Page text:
If you are after something that finishes and corrects but without the extra ethereal soft focus look, their Coquille product is the ticket. Both it and Glamoured come in different colours, and of course if you have specific areas that need different correction, the beauty of the minerals pigments is that you can do a mix or apply differently to get what you need. And if what you want is some sparkle, their Laluna powders will do the trick. Unlike most body glitter, which has a definite golden or bronzing base, or big and harsh glitter, Laluna comes in a very fine powder in a pale base with white/silvery sparkle, and in different size glitter, so you can go for a “barely there” illumination to your nose, chin and forehead, or an all out for arms, collarbones or wherever else you want.
The second product I use of theirs is eye shadow. Aromaleigh’s range of colours and finishes is FANTASTIC, there’s something for everybody, and even more, they regularly release limited collections inspired by a central theme. The previous ones include Ancient Egypt, which has a rich deep gold colour (Bast) which you just HAVE to have if you’re a belly dancer, one inspired in the BBC Sherlock Holmes series called Brilliant Deductions, and the latest inspired by The Hunger Games, called “Ever in Your Favor”. The pigments are very finely milled and stay on without creasing or dropping, which is a problem I’ve found with a lot of the cheaper drugstore pigments out there (Barry M, I’m looking at you!)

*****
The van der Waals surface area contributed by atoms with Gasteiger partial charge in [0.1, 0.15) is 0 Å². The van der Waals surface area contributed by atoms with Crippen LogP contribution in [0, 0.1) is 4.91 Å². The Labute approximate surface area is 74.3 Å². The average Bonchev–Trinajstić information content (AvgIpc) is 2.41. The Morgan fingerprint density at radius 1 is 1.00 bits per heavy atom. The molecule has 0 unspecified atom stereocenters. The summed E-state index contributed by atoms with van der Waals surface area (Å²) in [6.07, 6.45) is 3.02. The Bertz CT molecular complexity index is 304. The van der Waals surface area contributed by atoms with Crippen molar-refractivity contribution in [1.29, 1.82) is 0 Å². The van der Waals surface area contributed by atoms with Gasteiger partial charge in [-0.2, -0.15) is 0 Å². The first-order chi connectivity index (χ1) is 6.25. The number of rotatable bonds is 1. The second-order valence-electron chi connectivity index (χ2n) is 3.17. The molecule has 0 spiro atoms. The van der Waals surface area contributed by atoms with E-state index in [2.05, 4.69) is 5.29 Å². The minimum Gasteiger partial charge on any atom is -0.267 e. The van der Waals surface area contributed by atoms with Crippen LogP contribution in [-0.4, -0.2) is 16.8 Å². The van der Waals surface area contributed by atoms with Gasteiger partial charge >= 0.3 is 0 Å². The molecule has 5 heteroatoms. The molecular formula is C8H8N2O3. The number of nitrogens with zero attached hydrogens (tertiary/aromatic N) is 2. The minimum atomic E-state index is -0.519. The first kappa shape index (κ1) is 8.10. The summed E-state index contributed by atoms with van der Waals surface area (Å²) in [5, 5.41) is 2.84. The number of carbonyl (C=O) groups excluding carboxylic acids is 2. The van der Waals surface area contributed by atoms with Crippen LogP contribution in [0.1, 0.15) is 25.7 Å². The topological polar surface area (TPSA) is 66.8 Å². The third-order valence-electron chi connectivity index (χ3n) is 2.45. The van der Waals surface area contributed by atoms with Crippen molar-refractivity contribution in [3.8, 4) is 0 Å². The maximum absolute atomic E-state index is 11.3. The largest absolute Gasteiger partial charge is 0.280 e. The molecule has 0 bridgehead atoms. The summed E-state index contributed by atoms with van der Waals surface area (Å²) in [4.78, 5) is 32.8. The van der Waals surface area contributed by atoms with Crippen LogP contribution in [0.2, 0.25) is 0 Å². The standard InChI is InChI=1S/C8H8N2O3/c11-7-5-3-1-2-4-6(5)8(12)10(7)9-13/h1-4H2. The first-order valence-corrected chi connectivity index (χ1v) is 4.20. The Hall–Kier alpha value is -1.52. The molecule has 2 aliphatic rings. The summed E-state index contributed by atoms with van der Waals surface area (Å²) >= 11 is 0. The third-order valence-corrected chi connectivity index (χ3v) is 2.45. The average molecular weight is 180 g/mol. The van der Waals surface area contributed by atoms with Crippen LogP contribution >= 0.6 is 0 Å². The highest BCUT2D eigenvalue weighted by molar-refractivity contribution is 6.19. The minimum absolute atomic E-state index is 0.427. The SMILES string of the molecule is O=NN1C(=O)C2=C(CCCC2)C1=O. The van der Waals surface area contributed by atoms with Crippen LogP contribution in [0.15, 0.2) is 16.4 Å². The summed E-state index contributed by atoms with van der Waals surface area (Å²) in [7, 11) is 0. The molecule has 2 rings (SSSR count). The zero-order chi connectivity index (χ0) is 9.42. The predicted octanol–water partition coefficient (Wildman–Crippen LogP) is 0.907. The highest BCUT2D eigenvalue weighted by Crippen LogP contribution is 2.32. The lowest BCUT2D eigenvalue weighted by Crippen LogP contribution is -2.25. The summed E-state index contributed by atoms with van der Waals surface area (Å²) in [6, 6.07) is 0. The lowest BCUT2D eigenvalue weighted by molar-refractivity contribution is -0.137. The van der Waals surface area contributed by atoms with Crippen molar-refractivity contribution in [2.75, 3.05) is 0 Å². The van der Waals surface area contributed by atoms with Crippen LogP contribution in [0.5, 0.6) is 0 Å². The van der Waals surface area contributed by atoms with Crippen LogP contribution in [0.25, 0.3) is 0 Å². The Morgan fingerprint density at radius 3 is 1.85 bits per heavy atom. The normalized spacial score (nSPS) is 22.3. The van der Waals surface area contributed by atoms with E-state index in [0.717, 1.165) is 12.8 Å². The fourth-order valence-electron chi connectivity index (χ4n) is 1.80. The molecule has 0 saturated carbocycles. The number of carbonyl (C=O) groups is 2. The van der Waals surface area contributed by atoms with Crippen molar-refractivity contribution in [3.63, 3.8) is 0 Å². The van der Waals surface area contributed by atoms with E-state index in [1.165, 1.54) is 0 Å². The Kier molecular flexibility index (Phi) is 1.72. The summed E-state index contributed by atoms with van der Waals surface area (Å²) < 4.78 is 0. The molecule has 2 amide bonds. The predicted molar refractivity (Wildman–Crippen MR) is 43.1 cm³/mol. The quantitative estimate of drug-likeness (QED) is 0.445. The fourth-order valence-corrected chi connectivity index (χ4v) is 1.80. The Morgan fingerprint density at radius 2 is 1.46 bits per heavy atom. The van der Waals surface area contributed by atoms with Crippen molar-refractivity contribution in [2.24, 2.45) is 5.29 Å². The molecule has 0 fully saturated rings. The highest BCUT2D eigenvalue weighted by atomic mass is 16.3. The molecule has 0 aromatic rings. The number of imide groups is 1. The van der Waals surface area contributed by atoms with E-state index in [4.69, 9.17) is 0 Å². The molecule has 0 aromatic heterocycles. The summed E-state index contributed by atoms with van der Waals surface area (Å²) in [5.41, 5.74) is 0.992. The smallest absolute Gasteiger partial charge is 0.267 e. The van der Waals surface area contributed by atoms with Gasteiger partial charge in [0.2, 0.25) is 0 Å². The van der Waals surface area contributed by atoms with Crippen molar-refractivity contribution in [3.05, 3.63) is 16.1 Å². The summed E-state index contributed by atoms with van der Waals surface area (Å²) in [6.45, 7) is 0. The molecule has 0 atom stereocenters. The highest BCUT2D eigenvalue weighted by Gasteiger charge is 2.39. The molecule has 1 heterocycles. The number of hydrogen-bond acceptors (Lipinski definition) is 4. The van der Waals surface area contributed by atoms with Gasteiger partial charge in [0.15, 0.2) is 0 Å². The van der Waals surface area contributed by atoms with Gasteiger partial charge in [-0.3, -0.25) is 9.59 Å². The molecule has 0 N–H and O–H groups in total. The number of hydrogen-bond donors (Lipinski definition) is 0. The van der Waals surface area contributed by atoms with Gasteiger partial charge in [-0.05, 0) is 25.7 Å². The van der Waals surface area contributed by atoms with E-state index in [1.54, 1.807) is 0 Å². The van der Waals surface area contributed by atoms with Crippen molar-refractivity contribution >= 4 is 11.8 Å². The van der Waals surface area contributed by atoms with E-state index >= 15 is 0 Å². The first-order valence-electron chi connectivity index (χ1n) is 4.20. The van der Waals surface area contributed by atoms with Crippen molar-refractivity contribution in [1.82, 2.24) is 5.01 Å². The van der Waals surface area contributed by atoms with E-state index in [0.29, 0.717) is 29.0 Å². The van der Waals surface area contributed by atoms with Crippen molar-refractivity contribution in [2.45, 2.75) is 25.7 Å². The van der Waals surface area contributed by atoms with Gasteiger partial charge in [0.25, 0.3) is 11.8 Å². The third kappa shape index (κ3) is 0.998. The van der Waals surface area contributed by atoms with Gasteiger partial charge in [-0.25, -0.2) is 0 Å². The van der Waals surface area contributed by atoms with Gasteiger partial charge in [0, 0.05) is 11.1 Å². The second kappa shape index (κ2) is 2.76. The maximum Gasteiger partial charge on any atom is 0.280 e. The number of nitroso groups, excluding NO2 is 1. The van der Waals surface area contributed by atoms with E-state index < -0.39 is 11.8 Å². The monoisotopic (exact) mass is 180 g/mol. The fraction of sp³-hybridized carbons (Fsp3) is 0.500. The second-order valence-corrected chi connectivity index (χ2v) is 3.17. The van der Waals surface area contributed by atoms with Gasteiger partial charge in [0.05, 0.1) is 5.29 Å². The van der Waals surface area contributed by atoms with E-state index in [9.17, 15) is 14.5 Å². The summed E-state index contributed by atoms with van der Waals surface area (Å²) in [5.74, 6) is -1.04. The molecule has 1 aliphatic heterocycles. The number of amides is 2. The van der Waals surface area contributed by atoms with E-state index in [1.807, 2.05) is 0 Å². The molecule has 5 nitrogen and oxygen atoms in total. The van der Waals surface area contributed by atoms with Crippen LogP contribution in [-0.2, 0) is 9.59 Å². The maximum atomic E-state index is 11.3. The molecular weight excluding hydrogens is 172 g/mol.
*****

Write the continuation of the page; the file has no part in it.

“Ever in your Favor” appears to be another brilliant collection, with bright, bold colours along rich deep ones. You can take a closer look at the collection here http://www.aromaleigh.com/hungergames.html, along with swatches and close-ups. Their swatches are accurate, although how the colours will look on you will depend a lot on whether you use primer, your brushes and application technique, and your underlying skin-tone.
The little jars last forever, although you can just order samples, which are enough to test a colour, or have if you can’t see yourself using it that much. Shipping to the UK is reasonable, but only cost-effective if you place a big-ish order, so if you want to just give it a try, get together with friends who also want to try it. Every single time my make-up has been praised, it’s been a either pure Aromaleigh, or a mix of Aromaleigh with Illamasqua, so if you’re looking at building up your make-up bag, it would be well worth a try.
What I am using in the photos: on the eye, two colours from their Brilliant Deductions collection, called “Recreational Scolding” and “Surveillance Status”, and one from a previous collection called Tutu. Sleek’s Ink Pot gel eyeliner, Illamasqua’s Vow eyeliner in the waterline, Illamasqua’s Eyebrow Cake in Thunder, and L’óreal’s False Lash Architect mascara. My face has Garnier’s 5 sec Perfect Blur and Aromaleigh’s Glamoured in Triteleia.